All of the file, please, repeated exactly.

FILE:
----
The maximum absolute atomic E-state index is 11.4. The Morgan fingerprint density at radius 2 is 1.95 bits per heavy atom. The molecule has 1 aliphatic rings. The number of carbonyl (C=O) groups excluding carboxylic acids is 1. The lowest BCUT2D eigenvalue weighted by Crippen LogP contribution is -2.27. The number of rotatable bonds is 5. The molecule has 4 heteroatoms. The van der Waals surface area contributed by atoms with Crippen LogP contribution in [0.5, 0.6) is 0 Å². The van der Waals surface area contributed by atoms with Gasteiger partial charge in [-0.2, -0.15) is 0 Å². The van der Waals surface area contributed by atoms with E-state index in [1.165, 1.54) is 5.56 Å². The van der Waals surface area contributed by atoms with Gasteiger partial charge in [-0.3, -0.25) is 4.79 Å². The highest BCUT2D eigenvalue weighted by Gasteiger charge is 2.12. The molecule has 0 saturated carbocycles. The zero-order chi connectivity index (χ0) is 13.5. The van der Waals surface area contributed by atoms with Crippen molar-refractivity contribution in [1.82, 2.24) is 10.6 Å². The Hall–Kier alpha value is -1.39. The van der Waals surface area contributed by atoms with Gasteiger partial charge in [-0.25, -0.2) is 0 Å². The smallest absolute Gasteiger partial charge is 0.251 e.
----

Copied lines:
The maximum absolute atomic E-state index is 11.4. The Morgan fingerprint density at radius 2 is 1.95 bits per heavy atom. The molecule has 1 aliphatic rings. The number of carbonyl (C=O) groups excluding carboxylic acids is 1. The lowest BCUT2D eigenvalue weighted by Crippen LogP contribution is -2.27. The number of rotatable bonds is 5. The molecule has 4 heteroatoms. The van der Waals surface area contributed by atoms with Crippen LogP contribution in [0.5, 0.6) is 0 Å². The van der Waals surface area contributed by atoms with Gasteiger partial charge in [-0.2, -0.15) is 0 Å². The van der Waals surface area contributed by atoms with E-state index in [1.165, 1.54) is 5.56 Å². The van der Waals surface area contributed by atoms with Gasteiger partial charge in [-0.3, -0.25) is 4.79 Å². The highest BCUT2D eigenvalue weighted by Gasteiger charge is 2.12. The molecule has 0 saturated carbocycles. The zero-order chi connectivity index (χ0) is 13.5. The van der Waals surface area contributed by atoms with Crippen molar-refractivity contribution in [1.82, 2.24) is 10.6 Å². The Hall–Kier alpha value is -1.39. The van der Waals surface area contributed by atoms with Gasteiger partial charge in [-0.25, -0.2) is 0 Å². The smallest absolute Gasteiger partial charge is 0.251 e.